Whenever you add a new product or service to your practice, getting the word out to your patients first is crucial. Integrating new technology into your practice or reviving an existing technology requires formulating a plan and a time line.

It is quite common to walk into an aesthetic practice only to learn from the physician that he or she is an avid proponent, for example, of fractional laser resurfacing technology. My standard response in this case is, “That’s great, but if I was a patient how would I know that?” This question is often met with the kind of confused look and tilted head your dog might give you.

If your patients do not know that you offer these procedures, they will either overlook them or get them from someone else. The practitioner, in essence, is making his job harder by not planting the seeds that will encourage patients to ask about the procedures offered.

The first place to start is with your Web site. Every branded device you offer should be represented on your Web site with an in-depth explanation of what they are and what they do. Include useful materials such as articles, patient testimonials, and photographs, which go much further to persuade prospective patients. Avoid lifting physician-centric content from a manufacturer’s Web site. Stay away from using terminology that is not consumer friendly, as it will get lost in translation and prospective patients will not understand what you are trying to convey.

If you are not in a financial position to reinvest in the hottest new expensive system at this time, consider bringing new life to something you already have in-house that you have not promoted effectively in the past.


  • Post articles on consumer Web sites and via inexpensive news services. These articles should address your special expertise with a particular technology for a unique application—for example, rejuvenation of the hands, chest, and neck; or a combination of laser plus filler or antiaging topicals.
  • Place signage about this new technology around your facility, in patient areas where they will see it.
  • Display procedural brochures in your waiting room and treatment rooms.
  • Have your staff wear buttons that read, “Ask me about fractional laser treatments,” or some such.
  • Design a promotion around the device, which could include a call to action that is time sensitive. Alternatively, you could promote a special offer—for instance, a 20% savings on a series of fractional antiaging laser treatments booked at the event. Send this to your patient database as an e-mail blast and include a “send to a friend” feature. Also, post it on your Web site and write about it in your blog.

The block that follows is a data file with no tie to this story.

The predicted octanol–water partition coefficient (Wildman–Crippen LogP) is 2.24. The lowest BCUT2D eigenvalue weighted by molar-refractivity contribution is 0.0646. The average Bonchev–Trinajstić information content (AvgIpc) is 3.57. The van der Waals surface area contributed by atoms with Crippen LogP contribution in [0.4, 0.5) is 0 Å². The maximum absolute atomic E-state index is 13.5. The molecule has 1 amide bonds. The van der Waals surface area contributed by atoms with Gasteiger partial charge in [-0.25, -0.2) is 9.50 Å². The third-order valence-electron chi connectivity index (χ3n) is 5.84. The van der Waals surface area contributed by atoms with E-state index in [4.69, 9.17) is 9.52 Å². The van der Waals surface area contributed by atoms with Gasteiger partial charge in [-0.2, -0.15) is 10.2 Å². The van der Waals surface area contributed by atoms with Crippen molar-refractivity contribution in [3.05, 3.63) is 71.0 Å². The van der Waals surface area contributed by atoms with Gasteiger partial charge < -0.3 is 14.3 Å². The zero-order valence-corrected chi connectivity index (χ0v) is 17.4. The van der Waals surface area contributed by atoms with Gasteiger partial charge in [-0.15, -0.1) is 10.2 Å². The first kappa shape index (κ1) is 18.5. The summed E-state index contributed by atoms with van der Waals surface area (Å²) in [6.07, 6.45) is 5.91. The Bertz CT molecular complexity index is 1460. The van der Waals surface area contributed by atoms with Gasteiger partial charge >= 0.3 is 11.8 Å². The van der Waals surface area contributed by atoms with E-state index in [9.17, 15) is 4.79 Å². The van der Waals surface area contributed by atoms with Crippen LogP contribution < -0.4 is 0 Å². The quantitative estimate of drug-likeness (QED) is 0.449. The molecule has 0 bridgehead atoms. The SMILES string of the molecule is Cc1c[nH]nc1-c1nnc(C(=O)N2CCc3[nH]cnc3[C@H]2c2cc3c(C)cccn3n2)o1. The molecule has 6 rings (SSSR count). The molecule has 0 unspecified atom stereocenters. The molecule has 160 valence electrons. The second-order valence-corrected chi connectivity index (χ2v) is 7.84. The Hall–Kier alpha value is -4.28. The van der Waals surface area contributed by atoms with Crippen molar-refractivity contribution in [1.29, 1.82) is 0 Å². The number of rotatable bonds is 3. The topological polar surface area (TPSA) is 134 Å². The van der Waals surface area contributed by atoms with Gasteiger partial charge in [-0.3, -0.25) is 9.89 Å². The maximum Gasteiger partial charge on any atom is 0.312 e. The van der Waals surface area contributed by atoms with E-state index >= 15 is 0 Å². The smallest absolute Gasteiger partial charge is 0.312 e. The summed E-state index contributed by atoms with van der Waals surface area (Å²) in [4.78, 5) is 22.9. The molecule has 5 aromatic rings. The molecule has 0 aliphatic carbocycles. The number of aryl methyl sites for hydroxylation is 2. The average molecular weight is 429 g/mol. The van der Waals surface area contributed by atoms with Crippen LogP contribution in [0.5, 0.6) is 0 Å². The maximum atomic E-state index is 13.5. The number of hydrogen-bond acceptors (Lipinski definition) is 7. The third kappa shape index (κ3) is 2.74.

• See also “Seven Steps to Economic Survival” by Angela O’Mara in the February 2009 issue of PSP.


  • Post the promotion and related information and promotions on your Facebook page.
  • Send out a tweet using Twitter, including links to your Web site, Facebook page, blog, et al.
  • Plan an open house event around a theme—in this example, the theme could be “Learn how fractional antiaging laser treatments work to even skin pigmentation, improve texture and tone, and reduce visible signs of aging.”
  • Take photos (get signed permissions) and post them your Facebook page, your Web site, and on Flickr; and post tweets with links to the photos.
  • Make a video version of the slide presentation given at your event, and post it on your YouTube channel.

Prospective patients cannot be expected to imagine what your laser system can do for their skin. They need visuals to compel them to schedule a series of treatments.

Have before-and-after photographs handy in order to demonstrate what your new or resuscitated technology can do for the face, neck, chest, hands, etc. If you do not yet have compelling photographs of your own, most of the reputable marketing-driven device manufacturers have practice-enhancement materials on hand that can be implemented at your practice.

Physicians who gripe that no one asks for the laser-based devices they have in-house should first evaluate what they have done to get the word out. If you fail to do this effectively, your $100,000 piece of high-tech equipment will be in danger of becoming an expensive coat hanger.

Wendy Lewis is president of Wendy Lewis & Co Ltd global aesthetics consultancy, author of 10 books, and a regular contributor to PSP. You can reach her at and on Twitter at COSMETICMED.